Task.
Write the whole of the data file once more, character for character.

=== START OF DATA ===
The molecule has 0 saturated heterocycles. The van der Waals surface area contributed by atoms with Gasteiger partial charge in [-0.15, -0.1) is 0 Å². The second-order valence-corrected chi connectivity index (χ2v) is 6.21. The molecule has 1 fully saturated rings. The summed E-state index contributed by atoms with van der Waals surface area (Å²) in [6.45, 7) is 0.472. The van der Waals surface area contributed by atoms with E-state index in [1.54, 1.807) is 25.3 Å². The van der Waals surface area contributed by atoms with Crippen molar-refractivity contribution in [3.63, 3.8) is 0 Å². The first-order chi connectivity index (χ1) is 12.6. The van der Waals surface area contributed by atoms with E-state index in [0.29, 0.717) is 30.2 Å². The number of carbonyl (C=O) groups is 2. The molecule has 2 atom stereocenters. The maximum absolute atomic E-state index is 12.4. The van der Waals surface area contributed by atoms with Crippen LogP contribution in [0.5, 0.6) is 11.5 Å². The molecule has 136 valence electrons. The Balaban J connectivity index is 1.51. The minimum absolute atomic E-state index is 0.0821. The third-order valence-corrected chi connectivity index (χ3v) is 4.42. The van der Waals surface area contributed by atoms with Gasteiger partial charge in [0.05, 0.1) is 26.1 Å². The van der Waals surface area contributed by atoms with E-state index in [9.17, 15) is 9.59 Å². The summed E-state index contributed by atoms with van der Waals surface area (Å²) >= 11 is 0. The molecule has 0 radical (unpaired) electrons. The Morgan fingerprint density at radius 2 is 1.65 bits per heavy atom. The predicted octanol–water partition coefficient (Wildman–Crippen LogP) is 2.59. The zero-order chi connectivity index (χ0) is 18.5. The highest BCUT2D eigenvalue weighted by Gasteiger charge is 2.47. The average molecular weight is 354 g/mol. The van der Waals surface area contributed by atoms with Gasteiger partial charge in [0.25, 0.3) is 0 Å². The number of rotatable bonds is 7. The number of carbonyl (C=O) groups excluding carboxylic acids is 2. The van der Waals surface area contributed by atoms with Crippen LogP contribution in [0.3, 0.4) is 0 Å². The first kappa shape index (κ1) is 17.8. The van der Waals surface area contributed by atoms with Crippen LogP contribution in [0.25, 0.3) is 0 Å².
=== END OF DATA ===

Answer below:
The molecule has 0 saturated heterocycles. The van der Waals surface area contributed by atoms with Gasteiger partial charge in [-0.15, -0.1) is 0 Å². The second-order valence-corrected chi connectivity index (χ2v) is 6.21. The molecule has 1 fully saturated rings. The summed E-state index contributed by atoms with van der Waals surface area (Å²) in [6.45, 7) is 0.472. The van der Waals surface area contributed by atoms with E-state index in [1.54, 1.807) is 25.3 Å². The van der Waals surface area contributed by atoms with Crippen molar-refractivity contribution in [3.63, 3.8) is 0 Å². The first-order chi connectivity index (χ1) is 12.6. The van der Waals surface area contributed by atoms with E-state index in [0.29, 0.717) is 30.2 Å². The number of carbonyl (C=O) groups is 2. The molecule has 2 atom stereocenters. The maximum absolute atomic E-state index is 12.4. The van der Waals surface area contributed by atoms with Crippen LogP contribution in [0.5, 0.6) is 11.5 Å². The molecule has 136 valence electrons. The Balaban J connectivity index is 1.51. The minimum absolute atomic E-state index is 0.0821. The third-order valence-corrected chi connectivity index (χ3v) is 4.42. The van der Waals surface area contributed by atoms with Gasteiger partial charge in [0.05, 0.1) is 26.1 Å². The van der Waals surface area contributed by atoms with E-state index in [9.17, 15) is 9.59 Å². The summed E-state index contributed by atoms with van der Waals surface area (Å²) >= 11 is 0. The molecule has 0 radical (unpaired) electrons. The Morgan fingerprint density at radius 2 is 1.65 bits per heavy atom. The predicted octanol–water partition coefficient (Wildman–Crippen LogP) is 2.59. The zero-order chi connectivity index (χ0) is 18.5. The highest BCUT2D eigenvalue weighted by Gasteiger charge is 2.47. The average molecular weight is 354 g/mol. The van der Waals surface area contributed by atoms with Gasteiger partial charge in [0.25, 0.3) is 0 Å². The number of rotatable bonds is 7. The number of carbonyl (C=O) groups excluding carboxylic acids is 2. The van der Waals surface area contributed by atoms with Crippen LogP contribution in [0.3, 0.4) is 0 Å². The first kappa shape index (κ1) is 17.8. The van der Waals surface area contributed by atoms with Crippen LogP contribution in [0.25, 0.3) is 0 Å².